|Subtitle||or: The New Pilgrim's Progress|
|My Copy||library paperbcak|
|First Read||February 01, 2018|
The Innocents Abroad
I should read more Twain - he's really funny. The travelogue doesn't have any of the weird midwestern / huckleberry stuff I don't like.
Noted on February 3, 2018
In this connection I wish to say one word about Michael Angelo Buonarotti. I used to worship the mighty genius of Michael Angelo--that man who was great in poetry, painting, sculpture, architecture--great in every thing he undertook. But I do not want Michael Angelo for breakfast--for luncheon--for dinner--for tea--for supper--for between meals. I like a change, occasionally. In Genoa, he designed every thing; in Milan he or his pupils designed every thing; he designed the Lake of Como; in Padua, Verona, Venice, Bologna, who did we ever hear of, from guides, but Michael Angelo? In Florence, he painted every thing, designed every thing, nearly, and what he did not design he used to sit on a favorite stone and look at, and they showed us the stone. In Pisa he designed every thing but the old shot-tower, and they would have attributed that to him if it had not been so awfully out of the perpendicular. He designed the piers of Leghorn and the custom house regulations of Civita Vecchia. But, here--here it is frightful. He designed St. Peter's; he designed the Pope; he designed the Pantheon, the uniform of the Pope's soldiers, the Tiber, the Vatican, the Coliseum, the Capitol, the Tarpeian Rock, the Barberini Palace, St. John Lateran, the Campagna, the Appian Way, the Seven Hills, the Baths of Caracalla, the Claudian Aqueduct, the Cloaca Maxima--the eternal bore designed the Eternal City, and unless all men and books do lie, he painted every thing in it! Dan said the other day to the guide, "Enough, enough, enough! Say no more! Lump the whole thing! say that the Creator made Italy from designs by Michael Angelo!"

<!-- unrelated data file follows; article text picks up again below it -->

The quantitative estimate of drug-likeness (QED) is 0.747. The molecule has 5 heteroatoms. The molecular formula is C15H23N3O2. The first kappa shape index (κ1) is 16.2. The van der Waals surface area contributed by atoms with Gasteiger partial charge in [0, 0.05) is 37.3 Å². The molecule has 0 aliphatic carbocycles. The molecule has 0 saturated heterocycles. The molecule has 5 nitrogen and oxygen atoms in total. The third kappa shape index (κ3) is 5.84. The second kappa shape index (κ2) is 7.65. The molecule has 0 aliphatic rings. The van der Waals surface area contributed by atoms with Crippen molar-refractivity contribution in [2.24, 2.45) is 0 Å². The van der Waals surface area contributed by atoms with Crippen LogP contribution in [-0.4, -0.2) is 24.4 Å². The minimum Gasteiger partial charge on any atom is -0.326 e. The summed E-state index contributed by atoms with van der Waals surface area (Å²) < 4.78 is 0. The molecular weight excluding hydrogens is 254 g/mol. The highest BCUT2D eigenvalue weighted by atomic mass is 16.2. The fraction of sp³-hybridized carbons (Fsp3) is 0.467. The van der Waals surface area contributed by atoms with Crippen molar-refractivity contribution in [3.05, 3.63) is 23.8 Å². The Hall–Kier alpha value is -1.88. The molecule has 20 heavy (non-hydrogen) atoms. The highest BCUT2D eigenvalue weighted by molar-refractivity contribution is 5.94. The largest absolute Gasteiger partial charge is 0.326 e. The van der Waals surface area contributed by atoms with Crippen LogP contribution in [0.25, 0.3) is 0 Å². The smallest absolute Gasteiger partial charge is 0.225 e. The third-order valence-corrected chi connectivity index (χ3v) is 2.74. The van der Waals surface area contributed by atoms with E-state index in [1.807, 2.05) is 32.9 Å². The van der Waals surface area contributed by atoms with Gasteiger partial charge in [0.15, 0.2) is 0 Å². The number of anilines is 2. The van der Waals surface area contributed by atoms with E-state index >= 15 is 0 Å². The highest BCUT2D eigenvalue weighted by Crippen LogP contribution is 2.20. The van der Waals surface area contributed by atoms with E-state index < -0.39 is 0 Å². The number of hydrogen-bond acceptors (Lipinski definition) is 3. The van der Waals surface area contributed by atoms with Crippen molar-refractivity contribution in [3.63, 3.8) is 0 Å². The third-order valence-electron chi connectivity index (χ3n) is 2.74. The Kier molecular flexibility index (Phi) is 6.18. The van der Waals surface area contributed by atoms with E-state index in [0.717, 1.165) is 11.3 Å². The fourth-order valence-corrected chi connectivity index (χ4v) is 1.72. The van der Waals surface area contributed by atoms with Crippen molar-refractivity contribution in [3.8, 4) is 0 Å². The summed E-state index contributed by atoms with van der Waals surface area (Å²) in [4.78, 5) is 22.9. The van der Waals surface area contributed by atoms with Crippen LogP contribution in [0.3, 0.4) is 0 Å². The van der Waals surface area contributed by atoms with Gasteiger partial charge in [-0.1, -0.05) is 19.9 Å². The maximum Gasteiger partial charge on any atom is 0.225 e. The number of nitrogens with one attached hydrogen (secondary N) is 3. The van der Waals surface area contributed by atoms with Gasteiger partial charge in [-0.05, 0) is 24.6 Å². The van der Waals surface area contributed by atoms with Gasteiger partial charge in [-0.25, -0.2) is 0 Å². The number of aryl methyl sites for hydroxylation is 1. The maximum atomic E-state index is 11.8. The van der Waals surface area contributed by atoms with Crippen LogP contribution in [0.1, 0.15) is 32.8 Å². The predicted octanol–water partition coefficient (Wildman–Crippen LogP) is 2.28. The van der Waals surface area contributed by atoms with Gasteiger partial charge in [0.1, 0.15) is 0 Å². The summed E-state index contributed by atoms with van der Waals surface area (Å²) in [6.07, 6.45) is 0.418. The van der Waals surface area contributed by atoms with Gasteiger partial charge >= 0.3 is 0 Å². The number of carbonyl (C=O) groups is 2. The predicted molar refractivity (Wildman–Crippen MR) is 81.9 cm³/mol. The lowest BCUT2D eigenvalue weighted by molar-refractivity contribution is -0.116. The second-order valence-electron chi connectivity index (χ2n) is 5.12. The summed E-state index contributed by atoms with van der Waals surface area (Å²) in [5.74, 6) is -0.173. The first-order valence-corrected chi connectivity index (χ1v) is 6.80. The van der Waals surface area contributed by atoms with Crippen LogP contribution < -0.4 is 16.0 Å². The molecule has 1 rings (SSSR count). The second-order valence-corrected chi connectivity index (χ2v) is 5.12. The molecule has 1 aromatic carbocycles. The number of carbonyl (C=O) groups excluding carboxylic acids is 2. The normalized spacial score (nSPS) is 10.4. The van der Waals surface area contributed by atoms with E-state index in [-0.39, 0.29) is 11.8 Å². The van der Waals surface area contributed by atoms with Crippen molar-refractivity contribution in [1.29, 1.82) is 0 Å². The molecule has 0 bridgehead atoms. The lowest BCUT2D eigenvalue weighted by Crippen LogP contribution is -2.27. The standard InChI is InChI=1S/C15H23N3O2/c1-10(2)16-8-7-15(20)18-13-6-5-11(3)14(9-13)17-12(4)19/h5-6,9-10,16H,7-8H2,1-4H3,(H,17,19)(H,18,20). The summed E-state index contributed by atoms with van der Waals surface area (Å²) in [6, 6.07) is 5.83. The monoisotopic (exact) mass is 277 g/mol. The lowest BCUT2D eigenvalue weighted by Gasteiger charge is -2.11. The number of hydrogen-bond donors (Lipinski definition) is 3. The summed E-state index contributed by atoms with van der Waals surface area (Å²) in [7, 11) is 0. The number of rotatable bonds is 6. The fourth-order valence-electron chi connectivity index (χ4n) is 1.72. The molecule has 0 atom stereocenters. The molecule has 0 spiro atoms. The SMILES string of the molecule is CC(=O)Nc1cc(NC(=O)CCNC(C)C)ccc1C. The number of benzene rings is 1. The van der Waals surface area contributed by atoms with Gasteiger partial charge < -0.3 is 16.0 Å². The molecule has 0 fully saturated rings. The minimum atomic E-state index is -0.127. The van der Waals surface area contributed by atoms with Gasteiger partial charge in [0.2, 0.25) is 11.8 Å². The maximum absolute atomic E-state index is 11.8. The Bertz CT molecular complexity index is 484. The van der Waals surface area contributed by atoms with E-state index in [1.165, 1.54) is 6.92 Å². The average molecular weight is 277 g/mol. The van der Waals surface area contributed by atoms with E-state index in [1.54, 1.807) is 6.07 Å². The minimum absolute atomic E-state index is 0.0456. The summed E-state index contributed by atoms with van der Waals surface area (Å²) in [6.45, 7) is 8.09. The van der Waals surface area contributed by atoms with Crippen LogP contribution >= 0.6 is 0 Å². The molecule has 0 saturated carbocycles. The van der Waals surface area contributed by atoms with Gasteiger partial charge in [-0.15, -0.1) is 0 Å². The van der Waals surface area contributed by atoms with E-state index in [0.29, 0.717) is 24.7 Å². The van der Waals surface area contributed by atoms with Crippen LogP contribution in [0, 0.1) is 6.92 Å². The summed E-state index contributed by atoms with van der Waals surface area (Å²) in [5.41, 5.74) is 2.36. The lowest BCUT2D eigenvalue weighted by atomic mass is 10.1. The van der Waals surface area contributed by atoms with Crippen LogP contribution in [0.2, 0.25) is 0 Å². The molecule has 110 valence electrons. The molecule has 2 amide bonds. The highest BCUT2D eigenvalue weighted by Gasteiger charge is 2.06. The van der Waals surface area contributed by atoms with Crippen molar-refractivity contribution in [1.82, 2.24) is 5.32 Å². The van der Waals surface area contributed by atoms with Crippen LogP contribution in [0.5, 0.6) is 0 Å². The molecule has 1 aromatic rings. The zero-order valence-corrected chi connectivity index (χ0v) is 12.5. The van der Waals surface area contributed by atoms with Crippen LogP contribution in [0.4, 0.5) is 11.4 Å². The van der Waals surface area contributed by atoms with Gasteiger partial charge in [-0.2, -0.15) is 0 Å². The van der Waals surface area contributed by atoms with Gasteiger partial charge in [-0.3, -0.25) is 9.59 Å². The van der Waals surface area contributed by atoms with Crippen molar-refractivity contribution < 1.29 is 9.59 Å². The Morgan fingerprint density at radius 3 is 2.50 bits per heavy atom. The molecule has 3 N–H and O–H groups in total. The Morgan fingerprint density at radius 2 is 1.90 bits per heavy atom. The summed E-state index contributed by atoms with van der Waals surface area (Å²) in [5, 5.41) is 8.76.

I never felt so fervently thankful, so soothed, so tranquil, so filled with a blessed peace, as I did yesterday when I learned that Michael Angelo was dead.
Quoted on February 20, 2018
In this place I may as well jot down a chapter concerning those necessary nuisances, European guides. Many a man has wished in his heart he could do without his guide; but knowing he could not, has wished he could get some amusement out of him as a remuneration for the affliction of his society. We accomplished this latter matter, and if our experience can be made useful to others they are welcome to it.
Guides know about enough English to tangle every thing up so that a man can make neither head or tail of it. They know their story by heart--the history of every statue, painting, cathedral or other wonder they show you. They know it and tell it as a parrot would--and if you interrupt, and throw them off the track, they have to go back and begin over again. All their lives long, they are employed in showing strange things to foreigners and listening to their bursts of admiration. It is human nature to take delight in exciting admiration. It is what prompts children to say “smart” things, and do absurd ones, and in other ways “show off” when company is present. It is what makes gossips turn out in rain and storm to go and be the first to tell a startling bit of news. Think, then, what a passion it becomes with a guide, whose privilege it is, every day, to show to strangers wonders that throw them into perfect ecstasies of admiration! He gets so that he could not by any possibility live in a soberer atmosphere. After we discovered this, we never went into ecstasies any more--we never admired any thing--we never showed any but impassible faces and stupid indifference in the presence of the sublimest wonders a guide had to display. We had found their weak point. We have made good use of it ever since. We have made some of those people savage, at times, but we have never lost our own serenity.
Quoted on February 3, 2018